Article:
Developed to support people locally with positive, practical interventions to overcome barriers to vaccine uptake The Liverpool Vaccine Equity pilot project for Liverpool City Council leverages global health learnings and is driven by Community Innovation Teams. It brings together organisations including iiCON, Liverpool School of Tropical Medicine (LSTM), Central Liverpool Primary Care Network (CLPCN), Hitch Marketing, and Capacity Development International.
During the learning event, the programme welcomed over 60 community health champions and volunteers, healthcare professionals, residents and community stakeholders to The Florrie in Liverpool to share and reflect on learnings from the programme and outline plans for the future expansion of the project.
The event celebrated the impact of the Community Innovation Teams (CITs) who are using local data to support communities overcome barriers to vaccination, with a showcase of activity from each CIT. It featured a performance by Gambian artist and community activist Nazeem, while speakers included Liverpool’s Director of Public Health Professor Matt Ashton, and international public health professional, Doctor Lilian Otiso, Director of LVCT Health Kenya – a longstanding partner with LSTM, who is responsible for designing and delivering large scale community health programmes across Kenya.
The event also featured positive good news video stories from the community for the community, filmed by award winning film makers Brightmoon Media, in inner city areas of Liverpool from vaccinated men and women and a powerful pop-up photo exhibition “I did it for” by Liverpool photographer Jane MacNeil. The exhibition reveals the motivation of men and women who chose to get vaccinated in inner city Liverpool, where uptake has been low compared to other areas of the city. The portraits draw attention to the resilience of local communities and speak of trust, friendship, family, and collective responsibility.
These innovations were developed by the CITs to produce positive, localised messaging, tackling issues of confidence, complacency and collective responsibility.
Liverpool has one of the highest levels of vaccine hesitancy in the UK, with the fifth lowest uptake of the first dose of the vaccine within the eight English Core Cities. Only 70 per cent of people aged 18 and above received their first dose of the COVID vaccine, with stark disparities in vaccine uptake across different demographic groups. The programme’s ambition is to halve the gap in vaccine uptake between the highest and lowest uptake figures in the city.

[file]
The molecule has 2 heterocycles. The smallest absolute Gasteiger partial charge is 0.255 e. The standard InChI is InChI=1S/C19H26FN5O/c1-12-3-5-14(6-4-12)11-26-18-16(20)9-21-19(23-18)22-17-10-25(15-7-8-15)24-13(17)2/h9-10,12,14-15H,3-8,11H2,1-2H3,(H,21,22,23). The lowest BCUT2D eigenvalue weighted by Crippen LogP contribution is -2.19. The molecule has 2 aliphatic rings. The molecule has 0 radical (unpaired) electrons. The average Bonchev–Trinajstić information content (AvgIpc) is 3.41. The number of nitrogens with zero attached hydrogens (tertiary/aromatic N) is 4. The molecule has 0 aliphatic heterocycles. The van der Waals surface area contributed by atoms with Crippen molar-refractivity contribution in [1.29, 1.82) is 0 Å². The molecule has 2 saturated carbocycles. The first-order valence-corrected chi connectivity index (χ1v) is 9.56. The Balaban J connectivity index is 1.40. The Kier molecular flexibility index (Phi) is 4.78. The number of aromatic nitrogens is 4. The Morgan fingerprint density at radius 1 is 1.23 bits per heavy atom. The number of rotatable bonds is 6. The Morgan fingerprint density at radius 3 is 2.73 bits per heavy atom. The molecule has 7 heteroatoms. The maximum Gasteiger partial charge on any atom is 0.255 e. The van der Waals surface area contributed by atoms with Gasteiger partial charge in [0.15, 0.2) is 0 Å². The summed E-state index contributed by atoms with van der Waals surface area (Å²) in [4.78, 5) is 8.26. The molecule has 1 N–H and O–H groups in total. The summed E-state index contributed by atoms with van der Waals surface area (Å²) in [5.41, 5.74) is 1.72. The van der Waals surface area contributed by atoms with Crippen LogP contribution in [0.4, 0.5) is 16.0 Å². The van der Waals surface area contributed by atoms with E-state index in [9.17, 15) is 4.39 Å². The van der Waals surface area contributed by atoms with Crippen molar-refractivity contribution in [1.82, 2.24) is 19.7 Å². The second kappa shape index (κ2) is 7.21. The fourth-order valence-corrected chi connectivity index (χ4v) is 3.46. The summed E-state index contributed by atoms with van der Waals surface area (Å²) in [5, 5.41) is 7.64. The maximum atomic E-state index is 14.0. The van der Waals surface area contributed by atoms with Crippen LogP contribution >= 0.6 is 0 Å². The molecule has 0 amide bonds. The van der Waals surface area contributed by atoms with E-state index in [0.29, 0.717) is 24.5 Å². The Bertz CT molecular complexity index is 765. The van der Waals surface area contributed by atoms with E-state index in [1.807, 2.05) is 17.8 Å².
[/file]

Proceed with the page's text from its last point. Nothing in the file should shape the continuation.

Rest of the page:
Multidisciplinary Community Innovation Teams from the Central Liverpool Primary Care Network have been formed and trained to support the delivery and rollout of the programme within their communities. These multidisciplinary teams include primary care providers, community mobilisers from target populations, community champions, public health and trusted messengers including micro community-based influencers.
Miriam Taegtmeyer, Professor of Global Health at Liverpool School of Tropical Medicine, who is leading the programme, said: “Our learning event was a wonderful opportunity to mark the progress the programme has made to date, and celebrate the work of our committed and passionate Community Innovation Teams. It was a brilliant day and fantastic to see such a strong turnout from across our stakeholder groups and communities.
“Since launching our programme, we have successfully piloted the project across key areas in Liverpool with high levels of vaccine hesitancy. We are looking forward to harnessing this learning and expanding the programme to reach new communities in the Liverpool City Region where barriers to uptake are driving vaccine inequality.”
The Liverpool Vaccine Equity programme was piloted in Central Liverpool Primary Care Network (PCN). There are plans to scale this up to three other primary care networks with the highest levels of deprivation in Liverpool. Target populations include white males aged under 50 years old, women of childbearing age, and unvaccinated BAME populations across Liverpool.
Through the programme, academics in social science and health systems with experience addressing inequalities and delivering public health interventions in some of the most deprived communities in the world have worked with primary health care teams, industry representatives, and social marketing experts to support public health and behaviour change leaders in Liverpool City Council.